Comparison Table

Resistance and Dimensional Stability

TOPIC PRS-NEOWEB GEOGRID
Resistance-deformation Highly elastic behavior (resistance) before reaching high deformation Small resistance at small deformation
Durability under cyclic dynamic loads Vertical loads are translated to radial loads that are translated to hoop stress in geocell walls for very high dimensional stability and structural integrity High level of deformation
Resistance zone Resistance is achieved in a the three-dimensional “plane” The resistance is limited to a thin plane, in one or two directions
Bending moment resistance Depth of layer provides an increased bending moment resistance effective to at least the height of cell walls. Additionally the structural resistance and integrity of the PRS-Neoweb solution provides a better performance under concentrated or ”point” loads Almost no resistance. Geogrids require a minimum of two layers to create a planer composite before gaining minor Bending Moment Resistance
Vertical soil interface friction Large interface area of highly textured and perforated cell walls Small height of active area
Lateral deformation Lateral stresses on the cell walls are confined by stiff cell walls, while the passive earth resistance of adjacent cells provides additional resistance against the loaded cell. The result is a stiff beam with high bearing capacity. The limitation of the lateral expansion is restricted to a very small section (unless the Geogrid can be used in a “wrap-around” fashion).
Stress and settlement PRS-Neoweb distributes the surface load though the three-dimensional beam or semi-rigid slab as a unit, reducing stresses transferred to the subgrade by up to 50%. Also as the stress is more uniformly distributed in the mattress, total and differential settlements are greatly reduced. Geogrids only respond to loading within a small effective radius. The load is distributed over a smaller area, and thus, the stress increases as does the possibility of total or differential settlements

Infill Soil Types, Soil Retention, Drainage

TOPIC PRS-NEOWEB GEOGRID
Reinforced/retained soils Accepts a wide variety of soils, even inferior or poorly graded granular materials Requires specific quality (and high-cost) aggregate fill type
Retained soil improvement Improves the apparent cohesion of the soil, which significantly increases its resistance to imposed loading. The improved area has a limited vertical range
Performance with abraded soils Three-dimensional confinement reduces aggregate abrasion and attrition Reduces attrition only if used with specific granular and graded soil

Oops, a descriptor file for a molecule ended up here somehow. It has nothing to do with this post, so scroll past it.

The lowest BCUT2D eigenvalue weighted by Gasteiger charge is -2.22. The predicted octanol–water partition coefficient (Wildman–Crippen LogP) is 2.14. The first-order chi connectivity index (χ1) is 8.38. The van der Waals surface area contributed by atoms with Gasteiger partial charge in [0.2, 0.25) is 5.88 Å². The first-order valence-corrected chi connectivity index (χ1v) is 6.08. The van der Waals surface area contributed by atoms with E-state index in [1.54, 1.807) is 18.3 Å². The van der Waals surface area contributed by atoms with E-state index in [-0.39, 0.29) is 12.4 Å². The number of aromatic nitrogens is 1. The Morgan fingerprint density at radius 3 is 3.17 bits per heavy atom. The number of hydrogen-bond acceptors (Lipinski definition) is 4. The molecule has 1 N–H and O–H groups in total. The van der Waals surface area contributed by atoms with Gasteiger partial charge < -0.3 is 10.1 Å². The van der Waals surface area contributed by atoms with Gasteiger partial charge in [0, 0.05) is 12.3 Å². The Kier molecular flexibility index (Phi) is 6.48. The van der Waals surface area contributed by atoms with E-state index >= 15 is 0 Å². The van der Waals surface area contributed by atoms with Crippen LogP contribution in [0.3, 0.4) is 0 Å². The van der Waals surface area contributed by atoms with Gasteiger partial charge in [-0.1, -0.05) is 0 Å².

Drainage performance Retains soil particles in a multi-axial range, thus allowing the natural passage of liquid flows in any direction while preventing those flows from leaching away the retained soil particles. Retains soil particles in only thin layer consistent with its planer dimension. Liquid flows can easily leach soil particles away in all other directions.

A key difference between the PRS-Neoweb™ geocell and geogrid reinforcement in road construction is the thickness of the confined layer. The PRS-Neoweb 3D vertical zones of influence (full confinement) is at least 20 mm, whereas the geogrid reinforcement zone (interlock, not full confinement) is limited to 1-2 times the size of the granular material. PRS-Neoweb 3D confinement also minimizes lateral movement of soil better than geogrids.

Moreover, geogrid road reinforcement require specific and relatively expensive granular materials (ballast, crushed stone and gravel). They cannot reinforce fine grain “inferior” non-cohesive materials as there is no interlocking. PRS-Neoweb 3D confinement transforms the modulus of inferior (fine grained) fill to that of higher quality granular fill, such that they can be used for structural infill. This includes lower cost native soil, quarry waste, sand, and recycled construction waste.

PRS-Neoweb also creates a reinforced mattress with a beam effect with unbounded base material. Comparative tests of PRS-Neoweb vs. geogrids in road construction demonstrated that the PRS-Neoweb improvement factor was higher than any of the seven leading geogrids tested.

PRS-Neoweb’s dramatic impact on the thickness of structural pavements was demonstrated in field trials conducted by KOAC–NPC (Netherlands). PRS-Neoweb was the only geocell tested against 7 leading geogrids) and the only product tested with inferior aggregate infill.

 

Benefits of PRS-Neoweb vs. Geogrid Reinforcement

  • 3D larger fully and partially confined zones of influence – more reinforcement
  • 3D confinement better minimizes movement of soil in 3 directions
  • PRS-Neoweb creates a beam effect that greatly increases bearing capactiy
  • PRS-Neoweb confinement enables use of range of inferior and recycled infill materials
  • Can utilize granular materials with average particle size from less than 20 to10 mm or less
  • Save infill costs by utilizing less-expensive, available granular infill
  • More sustainable solution than geogrids
  • Economically advantageous

The mean road-base thickness reduction factor (CBR =1.5) for PRS-Neoweb was 0.73, using the CROW design methodology (see chart). This value exceeded all previously known values for geogrid reinforcement. Even after truncating the test limits to 0.5 (the highest known values for geogrids) PRS-Neoweb achieved the highest reduction factors of all tested geogrids.